Q: I suppose in order to get genuine and beneficial advice I have to be brutally honest with myself. So, despite how difficult that can be, here it goes.
I am a single, never married man, rapidly approaching my 32nd birthday. The last half a decade has been both brutal and enlightening. I have gone from being an extremely successful financial professional in my 20s, to a struggling, in transition, professional in my 30s. After years of international travel, complete independence, and immeasurable experience, I am now between careers, living back at home, and digging my way out of bankruptcy.
Perhaps most troubling is that even when I was "on top of the world," I couldn't find the right woman. I have met and dated some beautiful, kind, and decent women. However, the biggest trouble is that I am an introvert and that I do not agree with the consumption of alcohol. In my opinion, the affects of alcohol are like any other drug, and they give irresponsible people a "get out of jail free card" for their often reckless behavior. I have found that most unmarried women in their 20s and 30s prefer bars, clubs, and concerts. I am a man who prefers museums, exercise, the opera, and quiet restaurants. I am who I am.
Whether it be online dating, common friends, or random acts of introduction, nothing has worked for me. So, my question is this: once I get my financial and professional life back in order (which may take years), which avenues to meeting women could I pursue that perhaps I have overlooked or previously disregarded?
– Sober, Bankrupt, and Befuddled, New Hampshire
A: I'm not answering this letter because I know of a magic place where you can find the right woman. I don't. (Although, I'm pretty sure that the Boston Symphony Orchestra has "Under 40" specials, as do many of the other classed-up artistic groups in town -- like this one.)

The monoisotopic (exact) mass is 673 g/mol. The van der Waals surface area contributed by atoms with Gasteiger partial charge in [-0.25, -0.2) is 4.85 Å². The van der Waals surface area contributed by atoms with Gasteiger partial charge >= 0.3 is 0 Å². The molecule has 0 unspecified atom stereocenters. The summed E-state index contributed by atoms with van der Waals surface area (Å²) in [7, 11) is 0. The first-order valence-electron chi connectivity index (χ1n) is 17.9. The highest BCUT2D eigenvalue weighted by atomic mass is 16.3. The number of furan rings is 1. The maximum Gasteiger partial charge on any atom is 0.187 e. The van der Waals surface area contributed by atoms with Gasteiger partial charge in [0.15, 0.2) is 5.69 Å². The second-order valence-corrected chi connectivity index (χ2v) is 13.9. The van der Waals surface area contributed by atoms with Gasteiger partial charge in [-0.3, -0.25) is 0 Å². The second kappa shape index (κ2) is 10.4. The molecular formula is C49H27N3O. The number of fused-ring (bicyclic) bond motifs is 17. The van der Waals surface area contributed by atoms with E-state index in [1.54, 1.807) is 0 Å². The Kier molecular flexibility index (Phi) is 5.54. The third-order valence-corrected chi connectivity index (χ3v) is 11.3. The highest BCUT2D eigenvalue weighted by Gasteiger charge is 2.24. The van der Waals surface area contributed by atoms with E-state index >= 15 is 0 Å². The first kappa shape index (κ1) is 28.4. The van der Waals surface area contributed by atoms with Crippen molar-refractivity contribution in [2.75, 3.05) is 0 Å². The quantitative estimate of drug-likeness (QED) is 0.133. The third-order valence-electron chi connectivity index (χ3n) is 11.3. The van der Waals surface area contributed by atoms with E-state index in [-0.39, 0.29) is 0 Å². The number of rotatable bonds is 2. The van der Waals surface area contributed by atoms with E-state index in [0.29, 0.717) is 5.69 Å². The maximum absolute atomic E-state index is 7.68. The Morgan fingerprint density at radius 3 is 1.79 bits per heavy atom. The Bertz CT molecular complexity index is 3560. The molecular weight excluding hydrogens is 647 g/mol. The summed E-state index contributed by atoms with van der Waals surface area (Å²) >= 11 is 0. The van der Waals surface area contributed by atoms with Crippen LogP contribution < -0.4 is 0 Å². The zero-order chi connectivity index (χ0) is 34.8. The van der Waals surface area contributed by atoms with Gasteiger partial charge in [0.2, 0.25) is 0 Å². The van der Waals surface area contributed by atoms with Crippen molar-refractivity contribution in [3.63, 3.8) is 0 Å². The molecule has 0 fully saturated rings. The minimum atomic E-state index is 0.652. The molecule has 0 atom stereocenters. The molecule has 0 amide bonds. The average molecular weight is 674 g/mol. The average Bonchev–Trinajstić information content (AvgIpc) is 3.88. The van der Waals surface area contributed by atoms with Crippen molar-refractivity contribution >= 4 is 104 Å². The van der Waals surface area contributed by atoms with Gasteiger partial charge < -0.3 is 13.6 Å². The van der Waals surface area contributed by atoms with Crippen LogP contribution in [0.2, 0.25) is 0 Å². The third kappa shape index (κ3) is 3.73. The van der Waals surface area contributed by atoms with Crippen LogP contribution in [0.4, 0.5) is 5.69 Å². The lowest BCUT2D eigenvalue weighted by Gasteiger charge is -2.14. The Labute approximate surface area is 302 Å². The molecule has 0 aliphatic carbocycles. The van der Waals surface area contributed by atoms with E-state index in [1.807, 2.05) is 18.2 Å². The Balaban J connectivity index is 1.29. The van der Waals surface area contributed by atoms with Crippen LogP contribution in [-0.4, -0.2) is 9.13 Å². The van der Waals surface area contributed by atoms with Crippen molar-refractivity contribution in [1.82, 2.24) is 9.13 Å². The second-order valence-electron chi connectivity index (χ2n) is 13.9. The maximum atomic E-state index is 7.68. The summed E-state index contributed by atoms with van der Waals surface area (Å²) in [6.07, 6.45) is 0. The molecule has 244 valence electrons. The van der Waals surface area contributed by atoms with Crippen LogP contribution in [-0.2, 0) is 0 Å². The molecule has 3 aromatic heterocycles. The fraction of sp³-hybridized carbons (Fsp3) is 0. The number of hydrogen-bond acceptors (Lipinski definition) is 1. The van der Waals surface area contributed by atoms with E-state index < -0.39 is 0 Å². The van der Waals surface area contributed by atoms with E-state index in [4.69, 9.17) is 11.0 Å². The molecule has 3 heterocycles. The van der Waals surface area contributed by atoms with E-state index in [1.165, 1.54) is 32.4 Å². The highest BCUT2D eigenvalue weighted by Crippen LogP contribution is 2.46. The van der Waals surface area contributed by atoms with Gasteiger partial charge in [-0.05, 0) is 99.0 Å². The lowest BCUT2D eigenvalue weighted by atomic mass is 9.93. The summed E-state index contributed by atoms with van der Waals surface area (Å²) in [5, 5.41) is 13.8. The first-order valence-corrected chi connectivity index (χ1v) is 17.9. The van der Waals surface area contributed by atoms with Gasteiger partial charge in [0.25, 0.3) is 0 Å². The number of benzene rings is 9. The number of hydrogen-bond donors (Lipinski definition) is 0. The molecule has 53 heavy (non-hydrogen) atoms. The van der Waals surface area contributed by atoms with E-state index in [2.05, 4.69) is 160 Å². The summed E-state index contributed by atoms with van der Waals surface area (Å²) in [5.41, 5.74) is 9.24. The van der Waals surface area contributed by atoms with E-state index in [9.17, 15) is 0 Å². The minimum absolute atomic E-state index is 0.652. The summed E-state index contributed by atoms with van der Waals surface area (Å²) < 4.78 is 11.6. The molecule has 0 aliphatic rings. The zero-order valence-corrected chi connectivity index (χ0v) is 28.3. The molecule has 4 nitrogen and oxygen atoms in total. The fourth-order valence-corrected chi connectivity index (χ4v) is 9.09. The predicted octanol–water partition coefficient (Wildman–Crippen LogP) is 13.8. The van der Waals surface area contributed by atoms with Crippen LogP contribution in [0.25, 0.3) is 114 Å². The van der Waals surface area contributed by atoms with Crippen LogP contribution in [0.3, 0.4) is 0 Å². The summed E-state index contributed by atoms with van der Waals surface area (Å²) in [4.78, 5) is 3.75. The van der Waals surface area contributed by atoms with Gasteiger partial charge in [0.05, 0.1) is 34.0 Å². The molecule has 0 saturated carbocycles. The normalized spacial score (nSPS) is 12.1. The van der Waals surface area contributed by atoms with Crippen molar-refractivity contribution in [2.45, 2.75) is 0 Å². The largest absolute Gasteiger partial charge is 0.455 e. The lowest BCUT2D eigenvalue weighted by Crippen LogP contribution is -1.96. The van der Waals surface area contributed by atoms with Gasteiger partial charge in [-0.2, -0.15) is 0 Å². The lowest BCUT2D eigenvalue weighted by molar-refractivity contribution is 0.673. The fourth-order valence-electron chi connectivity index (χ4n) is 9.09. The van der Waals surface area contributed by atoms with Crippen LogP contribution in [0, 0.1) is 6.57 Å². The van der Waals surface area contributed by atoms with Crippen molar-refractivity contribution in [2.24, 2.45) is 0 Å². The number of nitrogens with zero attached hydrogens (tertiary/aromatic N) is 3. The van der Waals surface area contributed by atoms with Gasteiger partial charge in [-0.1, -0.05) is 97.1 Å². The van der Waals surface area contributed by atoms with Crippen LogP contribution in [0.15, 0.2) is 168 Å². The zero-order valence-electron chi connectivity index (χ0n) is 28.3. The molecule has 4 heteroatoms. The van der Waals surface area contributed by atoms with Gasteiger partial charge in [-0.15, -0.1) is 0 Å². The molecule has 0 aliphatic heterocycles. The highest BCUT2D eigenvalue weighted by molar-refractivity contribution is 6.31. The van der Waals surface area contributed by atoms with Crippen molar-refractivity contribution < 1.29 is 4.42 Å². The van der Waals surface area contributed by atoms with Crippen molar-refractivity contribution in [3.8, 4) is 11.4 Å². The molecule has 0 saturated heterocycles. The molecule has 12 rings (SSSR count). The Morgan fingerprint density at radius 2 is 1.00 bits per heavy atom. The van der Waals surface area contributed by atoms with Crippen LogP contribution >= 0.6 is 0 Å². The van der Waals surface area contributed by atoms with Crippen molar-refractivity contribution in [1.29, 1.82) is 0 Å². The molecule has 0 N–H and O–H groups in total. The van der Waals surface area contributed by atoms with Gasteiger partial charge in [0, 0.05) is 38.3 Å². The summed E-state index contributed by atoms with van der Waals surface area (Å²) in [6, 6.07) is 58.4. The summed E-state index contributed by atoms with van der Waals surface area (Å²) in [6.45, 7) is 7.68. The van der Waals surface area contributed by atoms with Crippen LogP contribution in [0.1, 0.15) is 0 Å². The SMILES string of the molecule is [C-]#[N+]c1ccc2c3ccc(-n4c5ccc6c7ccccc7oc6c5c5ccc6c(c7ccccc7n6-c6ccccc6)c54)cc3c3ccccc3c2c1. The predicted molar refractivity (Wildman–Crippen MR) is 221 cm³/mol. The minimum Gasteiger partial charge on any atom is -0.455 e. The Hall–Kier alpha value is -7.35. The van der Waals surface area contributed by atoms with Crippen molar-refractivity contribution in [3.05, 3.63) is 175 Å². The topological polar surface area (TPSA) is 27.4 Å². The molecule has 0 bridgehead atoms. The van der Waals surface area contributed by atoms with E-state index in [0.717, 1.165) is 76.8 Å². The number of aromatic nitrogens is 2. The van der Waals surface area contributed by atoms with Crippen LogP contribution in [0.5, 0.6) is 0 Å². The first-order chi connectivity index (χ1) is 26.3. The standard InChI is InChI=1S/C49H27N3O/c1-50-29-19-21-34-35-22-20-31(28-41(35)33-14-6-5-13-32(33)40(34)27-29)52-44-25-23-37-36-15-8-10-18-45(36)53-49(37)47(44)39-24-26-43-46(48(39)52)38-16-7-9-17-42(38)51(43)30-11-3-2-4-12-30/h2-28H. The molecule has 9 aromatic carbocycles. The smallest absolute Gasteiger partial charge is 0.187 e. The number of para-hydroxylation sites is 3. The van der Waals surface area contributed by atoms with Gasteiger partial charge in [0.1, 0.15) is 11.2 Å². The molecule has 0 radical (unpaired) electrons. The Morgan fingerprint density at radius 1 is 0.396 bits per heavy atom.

I'm answering this letter, SBB, because we need to chat about your self-esteem -- and your reality. I get that you're poor and living like a college kid, but you can't put off meeting people until you're comfortable with your place in life. You can't say, "I won't be ready for years!"
We're all works in progress. Some of us want to lose a few pounds, but when we finally do, we're out of a job. When we finally get jobs, we notice our receding hair lines. Rarely are we awesome in every way, all at once.
My advice is to make a list of everything you offer right now -- humility, the ability to be thoughtful, good taste … the list should keep going. You're not the only one who's not on top of the world right now. Don't take yourself out of the running. Go out, hang in the library, and sit in coffee shops. If you see a woman you like, approach.
And try to keep an open mind. I won't argue with you about alcohol -- you're entitled to your own set of beliefs and priorities -- but try not to be too severe about how you present your opinions, especially when you first meet someone. Just a tip.
Readers? Is he allowed to take himself out of the running? Am I wrong to say that he should put himself out there when he's not happy with himself? Thoughts on sober dating? Know how he can meet the right women? Tips? Discuss.
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Meredith Goldstein is a Boston Globe columnist who follows relationship trends and entertainment. She offers daily advice on Love Letters — and welcomes your comments. Meredith is also the author of "The Singles," a novel about complicated relationships. Follow Meredith at www.meredithgoldstein.netand on Twitter. Love Letters can be found in the print edition of The Boston Globe every Saturday in the G section.